Data Protection

  • Kathryn J. Hannah
  • Marion J. Ball
  • Margaret J. A. Edwards
Part of the Health Informatics book series (HI)


The issue of privacy is difficult. The individual has the inherent right to control personal information. However, to provide the best possible care and service to the individual, public and private organizations must know some of that information. The issue is further complicated because “privacy” has not been defined in a way that is widely and generally accepted. Actions such as collecting and storing unnecessary personal data, disclosing data to individuals or organizations that do not have a genuine need for it, or using private information for something other than the original purpose could be considered intrusive.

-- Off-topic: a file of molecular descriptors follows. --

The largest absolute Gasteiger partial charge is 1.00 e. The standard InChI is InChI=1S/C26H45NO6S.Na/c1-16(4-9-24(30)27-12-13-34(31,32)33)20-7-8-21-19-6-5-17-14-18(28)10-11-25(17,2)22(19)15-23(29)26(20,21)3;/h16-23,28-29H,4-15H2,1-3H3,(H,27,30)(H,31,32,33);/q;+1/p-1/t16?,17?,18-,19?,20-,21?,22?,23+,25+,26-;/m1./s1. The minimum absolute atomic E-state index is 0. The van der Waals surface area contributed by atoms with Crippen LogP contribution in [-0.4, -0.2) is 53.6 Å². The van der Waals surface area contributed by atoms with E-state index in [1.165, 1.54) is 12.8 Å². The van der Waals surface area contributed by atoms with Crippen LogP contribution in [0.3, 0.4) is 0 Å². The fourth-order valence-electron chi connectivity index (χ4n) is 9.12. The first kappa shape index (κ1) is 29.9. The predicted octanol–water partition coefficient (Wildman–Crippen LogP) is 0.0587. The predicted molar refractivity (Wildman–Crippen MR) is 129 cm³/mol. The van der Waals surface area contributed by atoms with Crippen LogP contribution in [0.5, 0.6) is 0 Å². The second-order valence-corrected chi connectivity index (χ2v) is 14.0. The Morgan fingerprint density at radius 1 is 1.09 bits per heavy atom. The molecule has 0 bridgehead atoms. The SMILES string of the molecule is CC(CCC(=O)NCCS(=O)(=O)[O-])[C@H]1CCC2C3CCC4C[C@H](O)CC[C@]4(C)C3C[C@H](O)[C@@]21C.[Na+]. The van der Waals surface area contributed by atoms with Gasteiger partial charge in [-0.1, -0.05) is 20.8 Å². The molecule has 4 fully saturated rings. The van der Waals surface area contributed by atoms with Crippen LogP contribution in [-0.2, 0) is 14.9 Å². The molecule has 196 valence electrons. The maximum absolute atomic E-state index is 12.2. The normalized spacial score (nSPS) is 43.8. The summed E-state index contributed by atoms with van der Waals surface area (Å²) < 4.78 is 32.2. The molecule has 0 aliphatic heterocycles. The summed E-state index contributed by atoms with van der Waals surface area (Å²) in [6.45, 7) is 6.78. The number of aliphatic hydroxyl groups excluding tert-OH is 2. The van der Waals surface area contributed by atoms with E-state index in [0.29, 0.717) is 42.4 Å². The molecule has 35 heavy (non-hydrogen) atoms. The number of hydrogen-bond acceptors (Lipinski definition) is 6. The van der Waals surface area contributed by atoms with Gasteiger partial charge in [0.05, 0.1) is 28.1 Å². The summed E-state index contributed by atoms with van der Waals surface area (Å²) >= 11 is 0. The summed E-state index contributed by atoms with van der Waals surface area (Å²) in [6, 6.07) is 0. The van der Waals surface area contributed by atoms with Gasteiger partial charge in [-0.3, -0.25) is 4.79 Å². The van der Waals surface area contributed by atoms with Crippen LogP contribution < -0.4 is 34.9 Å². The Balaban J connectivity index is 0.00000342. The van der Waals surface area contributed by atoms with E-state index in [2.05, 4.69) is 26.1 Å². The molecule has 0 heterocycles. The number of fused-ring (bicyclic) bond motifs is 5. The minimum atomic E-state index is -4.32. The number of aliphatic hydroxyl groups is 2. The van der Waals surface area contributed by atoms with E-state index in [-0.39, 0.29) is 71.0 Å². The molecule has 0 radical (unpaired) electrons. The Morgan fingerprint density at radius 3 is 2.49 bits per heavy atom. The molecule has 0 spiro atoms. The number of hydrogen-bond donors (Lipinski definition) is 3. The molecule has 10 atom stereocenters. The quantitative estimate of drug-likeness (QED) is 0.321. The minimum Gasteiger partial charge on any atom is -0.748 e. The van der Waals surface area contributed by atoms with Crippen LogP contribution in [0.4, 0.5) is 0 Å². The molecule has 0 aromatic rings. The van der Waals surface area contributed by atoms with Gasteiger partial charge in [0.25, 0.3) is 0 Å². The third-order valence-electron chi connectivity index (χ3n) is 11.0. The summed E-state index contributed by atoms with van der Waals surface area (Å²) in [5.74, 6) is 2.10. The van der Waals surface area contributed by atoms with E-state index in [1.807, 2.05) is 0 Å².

Personal Data Data Protection Usage Integrity Security Breach Infrastructure Element 
These keywords were added by machine and not by the authors. This process is experimental and the keywords may be updated as the learning algorithm improves.


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Additional Resources

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  11. Canadian Institute for Health Information
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  13. Links to selected security standards
  14. List of selected security websites and bulletin boards
  15. Text of new European Data Protection Directive
  16. United States Privacy Laws by State

Copyright information

© Springer Science+Business Media New York 1999

Authors and Affiliations

  • Kathryn J. Hannah
    • 1
    • 2
  • Marion J. Ball
    • 3
    • 4
  • Margaret J. A. Edwards
    • 5
  1. 1.Health InformaticsSierra Systems Consultants, Inc.CalgaryCanada
  2. 2.Department of Community Health Science, Faculty of MedicineUniversity of CalgaryCalgaryCanada
  3. 3.Department of EpidemiologyUniversity of Maryland School of MedicineUSA
  4. 4.First Consulting GroupBaltimoreUSA
  5. 5.Margaret J.A. Edwards and Associates, Inc.CalgaryCanada

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